For the third time this year, Roscosmos is readying an uncrewed Progress resupply vehicle for launch to the International Space Station.
The seventh in the new line of Progress spacecraft, MS-07 was to enjoy a super fast, 2 orbit rendezvous with the ISS, arriving at the orbital outpost just 3.5 hrs after lifting off from the Baikonur Cosmodrome, had launch occurred on Thursday.
In all, Progress MS-07 is the 159th Progress mission since the program began in 1978 for resupply efforts of the Salyut 6 space station and the 70th Progress mission to the ISS, counting the two Progress flights that were not designated as resupply missions because they delivered modules to the Station.
One of those two Progress non-resupply flights occurred in 2001, when a modified Progress delivered the Pirs docking compartment to ISS.
Including this flight, 70 Progress missions have launched to ISS to date, with Progress MS-07 (or Progress 68 as it is known to NASA) being the 67th attempt of a Progress family vehicle to successfully reach the Station following the Progress 44 launch failure in August 2011, the Progress 59 launch mishap in April 2015, and the Progress 65 launch failure in December 2016.
Progress MS-07 – as a few previous Progress missions have – will ride to orbit atop the Soyuz-2.1a rocket.
Following various construction milestones, system checkouts, and cargo loading, the Progress MS-07 vehicle was fueled with its propellants and compressed gases at the filling station at Baikonur before engineers moved the craft to the Spacecraft Assembly and Testing Facility (SC ATF).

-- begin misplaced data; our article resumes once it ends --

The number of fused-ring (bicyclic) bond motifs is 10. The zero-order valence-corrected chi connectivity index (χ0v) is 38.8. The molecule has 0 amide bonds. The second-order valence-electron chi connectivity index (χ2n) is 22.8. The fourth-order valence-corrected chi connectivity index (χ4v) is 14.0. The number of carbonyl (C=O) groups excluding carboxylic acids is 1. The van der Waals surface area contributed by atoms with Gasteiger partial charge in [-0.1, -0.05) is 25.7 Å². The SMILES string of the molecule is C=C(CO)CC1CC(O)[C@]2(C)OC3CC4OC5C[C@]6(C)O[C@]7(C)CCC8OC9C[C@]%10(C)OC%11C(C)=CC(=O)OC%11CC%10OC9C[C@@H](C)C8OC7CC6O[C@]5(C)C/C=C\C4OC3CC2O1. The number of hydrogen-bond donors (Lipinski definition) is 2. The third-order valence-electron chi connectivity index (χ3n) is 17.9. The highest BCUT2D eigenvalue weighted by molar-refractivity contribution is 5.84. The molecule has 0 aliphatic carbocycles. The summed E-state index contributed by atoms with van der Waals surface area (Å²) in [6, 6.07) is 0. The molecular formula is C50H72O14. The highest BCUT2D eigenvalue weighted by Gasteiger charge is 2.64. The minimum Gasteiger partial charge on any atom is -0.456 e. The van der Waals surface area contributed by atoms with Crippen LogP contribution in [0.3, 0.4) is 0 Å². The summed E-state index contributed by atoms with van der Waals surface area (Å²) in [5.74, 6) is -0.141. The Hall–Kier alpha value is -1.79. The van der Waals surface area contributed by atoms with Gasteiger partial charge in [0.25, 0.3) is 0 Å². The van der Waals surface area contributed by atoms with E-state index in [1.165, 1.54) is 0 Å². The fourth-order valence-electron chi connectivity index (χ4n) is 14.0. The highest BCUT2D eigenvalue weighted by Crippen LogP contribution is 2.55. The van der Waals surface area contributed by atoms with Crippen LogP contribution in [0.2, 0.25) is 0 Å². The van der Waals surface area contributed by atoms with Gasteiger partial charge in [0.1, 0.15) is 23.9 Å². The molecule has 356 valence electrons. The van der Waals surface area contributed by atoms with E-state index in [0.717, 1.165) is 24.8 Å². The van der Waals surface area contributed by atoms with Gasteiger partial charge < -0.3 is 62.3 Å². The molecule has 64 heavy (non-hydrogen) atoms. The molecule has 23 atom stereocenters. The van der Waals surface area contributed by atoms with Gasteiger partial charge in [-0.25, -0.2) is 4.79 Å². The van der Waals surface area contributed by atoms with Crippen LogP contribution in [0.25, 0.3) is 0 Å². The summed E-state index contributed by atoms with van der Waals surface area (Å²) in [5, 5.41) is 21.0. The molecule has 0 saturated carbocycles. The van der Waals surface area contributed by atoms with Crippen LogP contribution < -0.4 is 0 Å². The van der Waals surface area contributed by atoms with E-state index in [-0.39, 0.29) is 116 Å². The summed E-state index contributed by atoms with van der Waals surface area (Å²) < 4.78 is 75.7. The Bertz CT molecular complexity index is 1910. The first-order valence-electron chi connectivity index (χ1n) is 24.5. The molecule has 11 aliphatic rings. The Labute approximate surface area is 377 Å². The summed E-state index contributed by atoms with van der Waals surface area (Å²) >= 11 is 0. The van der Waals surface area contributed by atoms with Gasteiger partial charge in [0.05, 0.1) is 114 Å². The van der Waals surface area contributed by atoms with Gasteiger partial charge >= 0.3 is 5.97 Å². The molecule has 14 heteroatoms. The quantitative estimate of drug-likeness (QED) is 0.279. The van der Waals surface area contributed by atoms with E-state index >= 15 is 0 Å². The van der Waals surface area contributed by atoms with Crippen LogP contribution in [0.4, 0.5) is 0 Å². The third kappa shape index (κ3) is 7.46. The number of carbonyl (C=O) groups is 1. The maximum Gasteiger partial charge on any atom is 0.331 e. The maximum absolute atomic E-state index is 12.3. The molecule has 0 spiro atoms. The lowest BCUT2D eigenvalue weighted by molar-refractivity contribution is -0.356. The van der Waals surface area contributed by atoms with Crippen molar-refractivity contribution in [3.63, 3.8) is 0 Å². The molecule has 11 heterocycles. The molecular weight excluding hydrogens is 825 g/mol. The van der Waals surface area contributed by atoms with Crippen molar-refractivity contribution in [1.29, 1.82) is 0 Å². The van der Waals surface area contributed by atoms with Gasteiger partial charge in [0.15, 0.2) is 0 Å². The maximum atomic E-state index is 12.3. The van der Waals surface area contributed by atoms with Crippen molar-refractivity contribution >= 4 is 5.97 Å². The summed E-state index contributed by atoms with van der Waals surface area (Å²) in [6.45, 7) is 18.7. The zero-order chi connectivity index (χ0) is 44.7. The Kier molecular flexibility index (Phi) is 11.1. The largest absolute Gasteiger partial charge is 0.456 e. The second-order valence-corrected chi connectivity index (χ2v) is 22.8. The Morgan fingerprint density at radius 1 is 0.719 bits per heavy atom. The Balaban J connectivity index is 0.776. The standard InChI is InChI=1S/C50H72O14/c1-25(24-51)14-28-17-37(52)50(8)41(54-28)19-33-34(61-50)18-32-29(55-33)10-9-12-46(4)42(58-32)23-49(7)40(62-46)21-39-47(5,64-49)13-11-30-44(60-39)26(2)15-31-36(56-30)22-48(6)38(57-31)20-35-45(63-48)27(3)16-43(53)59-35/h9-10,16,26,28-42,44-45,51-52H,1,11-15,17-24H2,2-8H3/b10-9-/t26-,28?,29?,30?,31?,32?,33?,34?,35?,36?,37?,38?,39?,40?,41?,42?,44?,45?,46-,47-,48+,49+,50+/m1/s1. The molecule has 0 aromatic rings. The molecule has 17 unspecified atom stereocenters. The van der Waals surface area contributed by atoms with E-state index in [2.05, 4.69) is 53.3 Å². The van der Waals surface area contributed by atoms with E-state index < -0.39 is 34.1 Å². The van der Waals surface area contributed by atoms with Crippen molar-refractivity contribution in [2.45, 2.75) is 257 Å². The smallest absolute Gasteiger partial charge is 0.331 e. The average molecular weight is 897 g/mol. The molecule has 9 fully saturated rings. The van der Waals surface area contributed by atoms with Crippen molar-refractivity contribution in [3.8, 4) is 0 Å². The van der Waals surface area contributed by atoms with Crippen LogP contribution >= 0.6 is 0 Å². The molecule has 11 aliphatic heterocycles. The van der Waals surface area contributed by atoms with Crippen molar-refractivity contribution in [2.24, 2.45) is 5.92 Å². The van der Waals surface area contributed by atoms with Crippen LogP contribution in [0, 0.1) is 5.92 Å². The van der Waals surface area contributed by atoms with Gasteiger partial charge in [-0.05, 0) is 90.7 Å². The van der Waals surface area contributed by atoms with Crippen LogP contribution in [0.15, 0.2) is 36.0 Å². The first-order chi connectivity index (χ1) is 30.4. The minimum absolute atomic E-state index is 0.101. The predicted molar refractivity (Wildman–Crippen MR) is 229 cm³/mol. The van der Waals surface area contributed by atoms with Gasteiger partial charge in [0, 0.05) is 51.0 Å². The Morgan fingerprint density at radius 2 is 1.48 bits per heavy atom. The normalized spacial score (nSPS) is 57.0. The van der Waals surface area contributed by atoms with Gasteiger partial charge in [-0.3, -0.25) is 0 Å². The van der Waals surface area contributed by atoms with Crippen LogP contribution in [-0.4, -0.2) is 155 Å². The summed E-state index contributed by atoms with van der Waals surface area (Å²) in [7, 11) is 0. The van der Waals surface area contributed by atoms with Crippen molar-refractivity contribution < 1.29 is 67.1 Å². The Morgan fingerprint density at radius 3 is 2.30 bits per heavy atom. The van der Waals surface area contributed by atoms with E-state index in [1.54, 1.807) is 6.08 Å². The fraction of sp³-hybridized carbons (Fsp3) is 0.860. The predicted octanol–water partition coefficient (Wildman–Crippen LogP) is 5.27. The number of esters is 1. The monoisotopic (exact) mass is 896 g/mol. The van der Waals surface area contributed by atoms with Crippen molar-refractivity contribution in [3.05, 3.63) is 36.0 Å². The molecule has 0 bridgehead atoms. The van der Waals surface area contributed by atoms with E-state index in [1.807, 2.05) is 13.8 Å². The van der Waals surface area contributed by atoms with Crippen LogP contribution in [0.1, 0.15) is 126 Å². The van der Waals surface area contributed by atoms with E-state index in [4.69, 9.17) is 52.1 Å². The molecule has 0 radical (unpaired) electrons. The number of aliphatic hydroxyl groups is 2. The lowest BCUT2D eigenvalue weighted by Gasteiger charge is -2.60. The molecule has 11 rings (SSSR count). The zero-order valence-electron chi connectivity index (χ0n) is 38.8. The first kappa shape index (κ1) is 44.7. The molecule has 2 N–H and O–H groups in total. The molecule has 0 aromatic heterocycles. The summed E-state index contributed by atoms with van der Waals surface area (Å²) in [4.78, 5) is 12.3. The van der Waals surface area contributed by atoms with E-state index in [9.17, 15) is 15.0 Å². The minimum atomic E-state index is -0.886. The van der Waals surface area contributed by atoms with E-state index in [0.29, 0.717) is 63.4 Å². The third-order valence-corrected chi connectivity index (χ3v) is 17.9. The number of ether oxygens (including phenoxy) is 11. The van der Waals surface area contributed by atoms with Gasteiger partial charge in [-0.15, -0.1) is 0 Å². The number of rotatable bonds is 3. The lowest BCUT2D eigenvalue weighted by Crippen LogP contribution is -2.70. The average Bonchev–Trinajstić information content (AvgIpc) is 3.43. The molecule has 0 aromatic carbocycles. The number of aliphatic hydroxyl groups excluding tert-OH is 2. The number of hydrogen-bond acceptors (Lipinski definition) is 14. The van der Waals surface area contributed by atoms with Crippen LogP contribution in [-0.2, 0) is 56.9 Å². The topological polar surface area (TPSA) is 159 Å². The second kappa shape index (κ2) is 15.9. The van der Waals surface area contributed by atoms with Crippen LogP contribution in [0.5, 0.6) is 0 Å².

There, Progress MS-07 underwent final checkouts before undergoing encapsulation with its payload fairing.
On 6 October, the encapsulated Progress was transferred to the Spacecraft Integration and Test Facility (SC ITF), where it was mated to the third stage of its Soyuz 2.1a carrier rocket.
The integrated third stage/spacecraft was then mated to the core/second stage of the Soyuz on 9 October.
The Soyuz rocket and its Progress passenger were then moved to pad 31/6 at the Baikonur Cosmodrome in Kazakhstan via rail transport on 10 October.
Liftoff was scheduled for 09:32:03 GMT (05:32:03 EDT – 15:32:03 local time at Baikonur) on Thursday, 12 October 2017.
Under the initial plan, after an 8 minute 45 second ascent, the Soyuz-2.1a rocket was to deliver Progress MS-07 into its initial orbit to begin a super fast tracked, two-orbit (3.5 hr) rendezvous with the ISS.
This new approach trajectory and sequence was to be tested on Progress MS-07 ahead of the timeline’s anticipated use on the Soyuz crew rotation flight set for December.
Improvements to the Soyuz rocket and Soyuz crew vehicles have enabled the somewhat steady use of fast rendezvous with the ISS over the past several years – thereby significantly alleviating crew stress for those riding aboard Soyuz, which is small and cramped.
However, due to an unknown reason, the launch was scrubbed seconds prior to launch, meaning the next opportunity will be Saturday and that will see a return to the old two day rendezvous.